A space yarn filled with tension and excitement.

Pub Date: May 7, 2024

ISBN: 9781324050919

Page Count: 400

Publisher: Norton

Review Posted Online: Feb. 3, 2024

Kirkus Reviews Issue: March 1, 2024

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THE HOUSE ACROSS THE LAKE

A weird, wild ride.

Celebrity scandal and a haunted lake drive the narrative in this bestselling author’s latest serving of subtly ironic suspense.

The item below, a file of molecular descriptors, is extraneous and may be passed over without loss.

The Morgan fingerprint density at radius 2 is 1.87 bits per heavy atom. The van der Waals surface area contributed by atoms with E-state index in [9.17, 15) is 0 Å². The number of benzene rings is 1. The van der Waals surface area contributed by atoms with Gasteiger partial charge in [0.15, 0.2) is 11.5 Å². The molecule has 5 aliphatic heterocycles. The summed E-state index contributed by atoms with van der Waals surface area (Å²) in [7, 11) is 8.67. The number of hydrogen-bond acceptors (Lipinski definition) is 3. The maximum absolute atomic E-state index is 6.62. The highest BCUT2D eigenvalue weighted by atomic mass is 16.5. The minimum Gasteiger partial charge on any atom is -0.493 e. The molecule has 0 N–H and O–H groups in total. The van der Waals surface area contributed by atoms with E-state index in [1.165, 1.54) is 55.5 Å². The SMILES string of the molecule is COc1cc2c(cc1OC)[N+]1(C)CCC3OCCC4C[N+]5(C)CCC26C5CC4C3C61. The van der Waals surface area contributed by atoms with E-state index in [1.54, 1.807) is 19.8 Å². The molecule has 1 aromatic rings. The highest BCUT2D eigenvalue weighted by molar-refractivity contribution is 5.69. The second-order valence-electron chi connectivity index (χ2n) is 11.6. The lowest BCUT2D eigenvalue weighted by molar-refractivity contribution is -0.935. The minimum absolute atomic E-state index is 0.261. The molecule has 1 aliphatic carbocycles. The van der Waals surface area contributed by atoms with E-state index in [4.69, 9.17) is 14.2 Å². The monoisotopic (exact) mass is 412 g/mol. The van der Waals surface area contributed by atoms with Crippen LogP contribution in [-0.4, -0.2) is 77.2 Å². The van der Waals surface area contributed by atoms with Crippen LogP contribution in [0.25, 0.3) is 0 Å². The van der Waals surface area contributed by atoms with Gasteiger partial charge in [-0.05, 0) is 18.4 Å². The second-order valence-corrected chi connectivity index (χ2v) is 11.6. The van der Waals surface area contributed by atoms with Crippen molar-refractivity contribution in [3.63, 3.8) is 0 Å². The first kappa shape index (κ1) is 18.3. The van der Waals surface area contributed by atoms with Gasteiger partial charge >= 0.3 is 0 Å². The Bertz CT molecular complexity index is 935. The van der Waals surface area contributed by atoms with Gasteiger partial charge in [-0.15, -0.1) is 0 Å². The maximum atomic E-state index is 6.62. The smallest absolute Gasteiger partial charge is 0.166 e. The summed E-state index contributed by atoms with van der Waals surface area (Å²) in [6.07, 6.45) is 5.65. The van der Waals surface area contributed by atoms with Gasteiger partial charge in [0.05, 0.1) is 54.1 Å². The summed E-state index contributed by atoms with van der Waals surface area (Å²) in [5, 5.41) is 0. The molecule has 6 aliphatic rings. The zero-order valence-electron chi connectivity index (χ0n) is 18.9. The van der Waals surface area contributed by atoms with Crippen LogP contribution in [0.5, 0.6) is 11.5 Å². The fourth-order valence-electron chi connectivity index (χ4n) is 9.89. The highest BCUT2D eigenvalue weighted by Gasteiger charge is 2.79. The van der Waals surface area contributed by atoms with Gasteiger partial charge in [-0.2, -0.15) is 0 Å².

Sager’s debut, Final Girls (2017), was fun and beautifully crafted. His most recent novels—Home Before Dark (2020) and Survive the Night (2021) —have been fun and a bit rickety. His new novel fits that mold. Narrator Casey Fletcher grew up watching her mother dazzle audiences, and then she became an actor herself. While she never achieves the “America’s sweetheart” status her mother enjoyed, Casey makes a career out of bit parts in movies and on TV and meatier parts onstage. Then the death of her husband sends her into an alcoholic spiral that ends with her getting fired from a Broadway play. When paparazzi document her substance abuse, her mother exiles her to the family retreat in Vermont. Casey has a dry, droll perspective that persists until circumstances overwhelm her, and if you’re getting a Carrie Fisher vibe from Casey Fletcher, that is almost certainly not an accident. Once in Vermont, she passes the time drinking bourbon and watching the former supermodel and the tech mogul who live across the lake through a pair of binoculars. Casey befriends Katherine Royce after rescuing her when she almost drowns and soon concludes that all is not well in Katherine and Tom’s marriage. Then Katherine disappears….It would be unfair to say too much about what happens next, but creepy coincidences start piling up, and eventually, Casey has to face the possibility that maybe some of the eerie legends about Lake Greene might have some truth to them. Sager certainly delivers a lot of twists, and he ventures into what is, for him, new territory. Are there some things that don’t quite add up at the end? Maybe, but asking that question does nothing but spoil a highly entertaining read.